Our sport is littered with missed opportunities. Just look, for instance, at this particular issue of your favourite read. Aside from the fact that it features Chris Amon — and five other drivers with the talent to be F1 world champion, but without the title — we have Chris Irwin. An F1 star in the making during the mid 1960s, his career was ended by a freakish sportscar crash at the Nuirburgring. And then there is Manfred von Brauchitsch, the last of the truly great pre-war GP drivers, who has sadly died at the grand age of 97. He was nicknamed ‘Unlucky Bird’ by his fans eight years before Amon was even born.
There’s more. In 1961, Stirling Moss was a few miles from his second Targa Florio victory when his Porsche RS ground to a halt. Eleven years later a tiny ‘kit car’ made in the north-east of England stunned the British rally establishment. Unfortunately for the potentially great Clan Crusader, a change in taxation law floored its creators at their most vulnerable time. But at least their car got its 15 Minutes of Fame; Cyril Kieft’s GP contender took almost 50 years before it hit the tack.
Not every opportunity slips through the grasp, though. Yes, Britain passed over the chance to host the Gordon Bennett Trophy in 1903, but this allowed Ireland to step into the breach and begin its love affair with the sport. And crucially, thanks to Max Mosley’s browbeating, modernFormula One has begun to put its house in order.
Which reminds me, Motor Sport needs to grab some opportunities, too:
The first of these gives us great pleasure. Although he does not want a big fuss made of it, we cannot let this editorial pass without congratulating Bill Boddy upon reaching his 90th birthday. It is not overstating the case if we say that he is the bedrock upon which this magazine has long been based. Thank you, WB.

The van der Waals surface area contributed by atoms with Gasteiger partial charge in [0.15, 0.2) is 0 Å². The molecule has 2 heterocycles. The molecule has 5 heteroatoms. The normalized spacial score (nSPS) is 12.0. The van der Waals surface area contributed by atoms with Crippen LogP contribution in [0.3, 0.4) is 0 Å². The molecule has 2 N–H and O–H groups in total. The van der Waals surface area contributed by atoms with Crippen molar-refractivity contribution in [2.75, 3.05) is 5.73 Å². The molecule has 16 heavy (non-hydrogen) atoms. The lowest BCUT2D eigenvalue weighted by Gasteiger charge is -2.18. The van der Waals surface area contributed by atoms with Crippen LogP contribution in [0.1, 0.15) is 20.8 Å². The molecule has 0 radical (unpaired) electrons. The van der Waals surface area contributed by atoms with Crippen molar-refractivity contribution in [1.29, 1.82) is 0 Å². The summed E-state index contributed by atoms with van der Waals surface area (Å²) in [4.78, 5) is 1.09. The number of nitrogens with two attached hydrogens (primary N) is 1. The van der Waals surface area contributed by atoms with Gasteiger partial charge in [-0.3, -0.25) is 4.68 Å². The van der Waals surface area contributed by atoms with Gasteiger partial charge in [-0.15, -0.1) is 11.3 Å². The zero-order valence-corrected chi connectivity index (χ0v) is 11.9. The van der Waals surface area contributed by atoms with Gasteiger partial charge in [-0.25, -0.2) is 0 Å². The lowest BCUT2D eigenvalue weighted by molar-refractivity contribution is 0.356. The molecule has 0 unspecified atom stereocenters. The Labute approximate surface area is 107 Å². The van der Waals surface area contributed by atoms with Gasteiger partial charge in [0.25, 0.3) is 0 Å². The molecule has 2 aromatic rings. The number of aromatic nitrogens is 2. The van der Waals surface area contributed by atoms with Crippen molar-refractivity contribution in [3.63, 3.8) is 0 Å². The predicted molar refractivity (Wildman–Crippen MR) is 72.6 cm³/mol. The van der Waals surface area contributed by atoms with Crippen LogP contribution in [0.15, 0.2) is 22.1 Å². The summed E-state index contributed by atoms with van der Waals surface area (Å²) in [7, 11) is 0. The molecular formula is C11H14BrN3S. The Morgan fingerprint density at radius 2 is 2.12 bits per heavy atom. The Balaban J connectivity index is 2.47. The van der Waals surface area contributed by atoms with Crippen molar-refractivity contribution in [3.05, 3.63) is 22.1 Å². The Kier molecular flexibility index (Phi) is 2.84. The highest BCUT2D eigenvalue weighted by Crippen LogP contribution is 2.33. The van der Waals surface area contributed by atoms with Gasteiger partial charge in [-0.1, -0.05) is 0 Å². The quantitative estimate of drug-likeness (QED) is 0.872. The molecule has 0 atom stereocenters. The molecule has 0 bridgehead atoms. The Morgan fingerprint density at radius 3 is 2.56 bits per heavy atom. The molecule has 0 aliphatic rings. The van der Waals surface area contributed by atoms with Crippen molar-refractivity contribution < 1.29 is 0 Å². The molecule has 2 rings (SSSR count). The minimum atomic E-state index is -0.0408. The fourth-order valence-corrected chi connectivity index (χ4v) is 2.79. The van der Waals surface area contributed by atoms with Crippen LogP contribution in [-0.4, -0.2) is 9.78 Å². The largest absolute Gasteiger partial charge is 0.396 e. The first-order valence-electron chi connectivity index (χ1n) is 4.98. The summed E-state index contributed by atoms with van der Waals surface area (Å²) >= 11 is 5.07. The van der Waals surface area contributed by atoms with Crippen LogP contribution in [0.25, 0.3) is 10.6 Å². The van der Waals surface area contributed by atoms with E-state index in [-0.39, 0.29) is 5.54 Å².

The second does not give us so much pleasure. After three years of stylish writing and dedication (a 180-mile round trip each day), several good headlines (and lots of dreadful ones), David Malsher is leaving us. We could say that he is going onwards and upwards, but he is joining Autosport! What we can say, however, is good luck in your new role and thank you, David.
And finally, we would like to hand you an opportunity. Ever wanted to ask Sir Stirling Moss about a particular race or car? Always wondered why journalists always ask him the wrong questions? Well, now’s your chance to put that right, because he’s agreed to sit in our Hot Seat and answer your questions. Send them to us by mail, fax or e-mail (see pages 8 and 18 for details) and we’ll make sure he gets them. The same goes for Dan Gurney and Derek Bell — and hopefully a few more greats whose arms we can twist.
We hope to launch this series in the May issue, but will only be able to do so with your help…